• Secure sharing of passwords and secrets: MPC can be used to securely distribute and store sensitive information like passwords and cryptographic keys among multiple entities. This ensures that the information cannot be accessed by a single party without the consent of others.

These are only a few examples of the myriad applications of MPC, underscoring its wide-ranging capabilities in various fields.

Let’s go deeper into understanding MPC with an illustrative example:

Consider three individuals: Karen, Richard, and Melanie. Each of them holds identical roles across different companies, and they’re curious about the average salary for their job title. However, none of them are comfortable disclosing their exact salaries.

We know that Karen’s salary is $60,000, Richard’s is $70,000, and Melanie’s is $80,000. Therefore, the average salary stands at $70,000.

Each input is concealed using a cryptographic function. In this scenario, we represent each salary as the sum of three different values (it’s understood by each member that their salary must be expressed as the sum of precisely three components). While there could be an infinite number of possibilities, for illustration, let’s consider the following:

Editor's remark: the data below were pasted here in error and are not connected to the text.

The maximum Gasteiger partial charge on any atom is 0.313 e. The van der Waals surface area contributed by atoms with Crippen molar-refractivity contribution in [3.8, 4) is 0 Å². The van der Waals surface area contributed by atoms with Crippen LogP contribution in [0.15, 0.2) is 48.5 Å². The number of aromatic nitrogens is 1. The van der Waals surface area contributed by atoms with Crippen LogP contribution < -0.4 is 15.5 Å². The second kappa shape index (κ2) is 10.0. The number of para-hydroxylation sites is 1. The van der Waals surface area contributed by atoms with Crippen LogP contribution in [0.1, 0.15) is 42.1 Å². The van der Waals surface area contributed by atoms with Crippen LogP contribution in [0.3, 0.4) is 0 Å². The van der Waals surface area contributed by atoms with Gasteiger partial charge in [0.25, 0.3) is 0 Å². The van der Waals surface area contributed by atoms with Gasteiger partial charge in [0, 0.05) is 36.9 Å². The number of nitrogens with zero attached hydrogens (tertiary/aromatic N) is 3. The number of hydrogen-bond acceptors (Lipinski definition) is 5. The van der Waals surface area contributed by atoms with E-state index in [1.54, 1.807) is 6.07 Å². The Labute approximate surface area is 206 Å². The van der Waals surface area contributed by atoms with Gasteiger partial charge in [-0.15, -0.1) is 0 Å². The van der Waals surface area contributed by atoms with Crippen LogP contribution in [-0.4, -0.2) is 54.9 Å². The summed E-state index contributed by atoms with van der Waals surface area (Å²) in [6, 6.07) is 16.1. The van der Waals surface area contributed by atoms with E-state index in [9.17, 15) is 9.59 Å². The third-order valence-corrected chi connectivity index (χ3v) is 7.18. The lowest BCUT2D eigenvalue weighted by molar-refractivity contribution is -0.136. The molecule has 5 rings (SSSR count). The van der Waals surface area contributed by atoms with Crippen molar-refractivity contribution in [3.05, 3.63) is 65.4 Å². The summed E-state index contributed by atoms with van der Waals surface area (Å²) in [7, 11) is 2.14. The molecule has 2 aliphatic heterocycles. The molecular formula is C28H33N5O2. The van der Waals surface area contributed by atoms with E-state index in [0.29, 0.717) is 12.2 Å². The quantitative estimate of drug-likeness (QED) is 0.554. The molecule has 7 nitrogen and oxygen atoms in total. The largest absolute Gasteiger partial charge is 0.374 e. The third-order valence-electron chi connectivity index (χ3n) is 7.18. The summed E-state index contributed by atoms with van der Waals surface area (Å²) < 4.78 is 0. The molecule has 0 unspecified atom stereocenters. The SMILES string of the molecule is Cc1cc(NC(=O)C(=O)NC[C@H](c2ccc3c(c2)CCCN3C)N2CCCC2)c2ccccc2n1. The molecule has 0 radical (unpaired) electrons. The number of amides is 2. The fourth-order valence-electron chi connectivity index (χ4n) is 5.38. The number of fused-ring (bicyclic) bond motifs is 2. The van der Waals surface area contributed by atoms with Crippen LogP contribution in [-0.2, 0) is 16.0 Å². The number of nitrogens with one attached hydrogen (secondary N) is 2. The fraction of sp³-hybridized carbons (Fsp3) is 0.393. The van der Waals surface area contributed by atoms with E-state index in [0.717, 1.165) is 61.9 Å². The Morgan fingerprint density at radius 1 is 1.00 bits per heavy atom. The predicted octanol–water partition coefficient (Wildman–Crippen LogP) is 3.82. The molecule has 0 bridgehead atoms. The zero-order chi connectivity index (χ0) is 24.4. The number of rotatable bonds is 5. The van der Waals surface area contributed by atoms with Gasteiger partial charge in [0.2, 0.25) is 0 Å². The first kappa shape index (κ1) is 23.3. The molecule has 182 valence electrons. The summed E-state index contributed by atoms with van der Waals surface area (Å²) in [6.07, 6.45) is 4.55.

Each participant only shares two out of the three salary parts with the others, ensuring that they don’t fully disclose their individual incomes:

Each individual combines their salary part with the others they’ve received. Hence, Karen has -$10,000, Richard has $250,000, and Melanie has -$30,000. If they share these sum totals with each other, they can easily calculate the total ($210,000), and by dividing it by 3, they obtain the average salary, which is $70,000. They’ve achieved their goal without disclosing personal salary details.

Distinct features of multi-party computation (MPC)